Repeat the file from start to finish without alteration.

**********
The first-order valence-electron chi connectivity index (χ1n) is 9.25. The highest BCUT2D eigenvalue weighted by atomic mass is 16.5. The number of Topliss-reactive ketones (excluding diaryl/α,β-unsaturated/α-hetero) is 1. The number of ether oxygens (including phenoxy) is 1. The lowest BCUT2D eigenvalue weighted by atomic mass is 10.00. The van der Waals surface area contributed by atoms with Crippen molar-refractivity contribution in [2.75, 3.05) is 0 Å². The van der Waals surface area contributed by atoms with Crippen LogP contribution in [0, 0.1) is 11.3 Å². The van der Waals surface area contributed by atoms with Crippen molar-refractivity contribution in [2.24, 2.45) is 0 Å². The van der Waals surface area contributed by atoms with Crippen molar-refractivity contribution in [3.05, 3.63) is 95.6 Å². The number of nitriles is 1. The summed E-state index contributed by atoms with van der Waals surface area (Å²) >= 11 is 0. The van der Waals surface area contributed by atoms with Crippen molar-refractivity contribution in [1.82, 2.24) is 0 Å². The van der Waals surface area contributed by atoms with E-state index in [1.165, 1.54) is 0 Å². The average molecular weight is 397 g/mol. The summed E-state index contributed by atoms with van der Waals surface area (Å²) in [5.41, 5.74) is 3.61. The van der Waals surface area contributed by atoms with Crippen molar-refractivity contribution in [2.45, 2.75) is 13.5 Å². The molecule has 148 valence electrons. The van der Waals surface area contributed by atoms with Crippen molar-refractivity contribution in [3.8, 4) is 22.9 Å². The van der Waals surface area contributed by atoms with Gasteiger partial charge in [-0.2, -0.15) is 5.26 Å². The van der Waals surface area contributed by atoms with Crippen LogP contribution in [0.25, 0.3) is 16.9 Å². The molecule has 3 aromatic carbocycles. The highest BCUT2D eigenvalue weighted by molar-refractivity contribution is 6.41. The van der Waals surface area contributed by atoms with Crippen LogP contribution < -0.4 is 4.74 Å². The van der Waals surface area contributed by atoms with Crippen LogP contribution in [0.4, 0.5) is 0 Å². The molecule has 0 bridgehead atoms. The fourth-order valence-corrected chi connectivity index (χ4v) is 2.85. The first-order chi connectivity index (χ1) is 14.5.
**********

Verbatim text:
The first-order valence-electron chi connectivity index (χ1n) is 9.25. The highest BCUT2D eigenvalue weighted by atomic mass is 16.5. The number of Topliss-reactive ketones (excluding diaryl/α,β-unsaturated/α-hetero) is 1. The number of ether oxygens (including phenoxy) is 1. The lowest BCUT2D eigenvalue weighted by atomic mass is 10.00. The van der Waals surface area contributed by atoms with Crippen molar-refractivity contribution in [2.75, 3.05) is 0 Å². The van der Waals surface area contributed by atoms with Crippen LogP contribution in [0, 0.1) is 11.3 Å². The van der Waals surface area contributed by atoms with Crippen molar-refractivity contribution in [2.24, 2.45) is 0 Å². The van der Waals surface area contributed by atoms with Crippen molar-refractivity contribution in [3.05, 3.63) is 95.6 Å². The number of nitriles is 1. The summed E-state index contributed by atoms with van der Waals surface area (Å²) >= 11 is 0. The van der Waals surface area contributed by atoms with Crippen molar-refractivity contribution in [1.82, 2.24) is 0 Å². The van der Waals surface area contributed by atoms with E-state index in [1.165, 1.54) is 0 Å². The average molecular weight is 397 g/mol. The summed E-state index contributed by atoms with van der Waals surface area (Å²) in [5.41, 5.74) is 3.61. The van der Waals surface area contributed by atoms with Crippen molar-refractivity contribution in [2.45, 2.75) is 13.5 Å². The molecule has 148 valence electrons. The van der Waals surface area contributed by atoms with Crippen molar-refractivity contribution in [3.8, 4) is 22.9 Å². The van der Waals surface area contributed by atoms with Gasteiger partial charge in [-0.2, -0.15) is 5.26 Å². The van der Waals surface area contributed by atoms with Crippen LogP contribution in [0.25, 0.3) is 16.9 Å². The molecule has 3 aromatic carbocycles. The highest BCUT2D eigenvalue weighted by molar-refractivity contribution is 6.41. The van der Waals surface area contributed by atoms with Crippen LogP contribution < -0.4 is 4.74 Å². The van der Waals surface area contributed by atoms with Crippen LogP contribution in [0.4, 0.5) is 0 Å². The molecule has 0 bridgehead atoms. The fourth-order valence-corrected chi connectivity index (χ4v) is 2.85. The first-order chi connectivity index (χ1) is 14.5.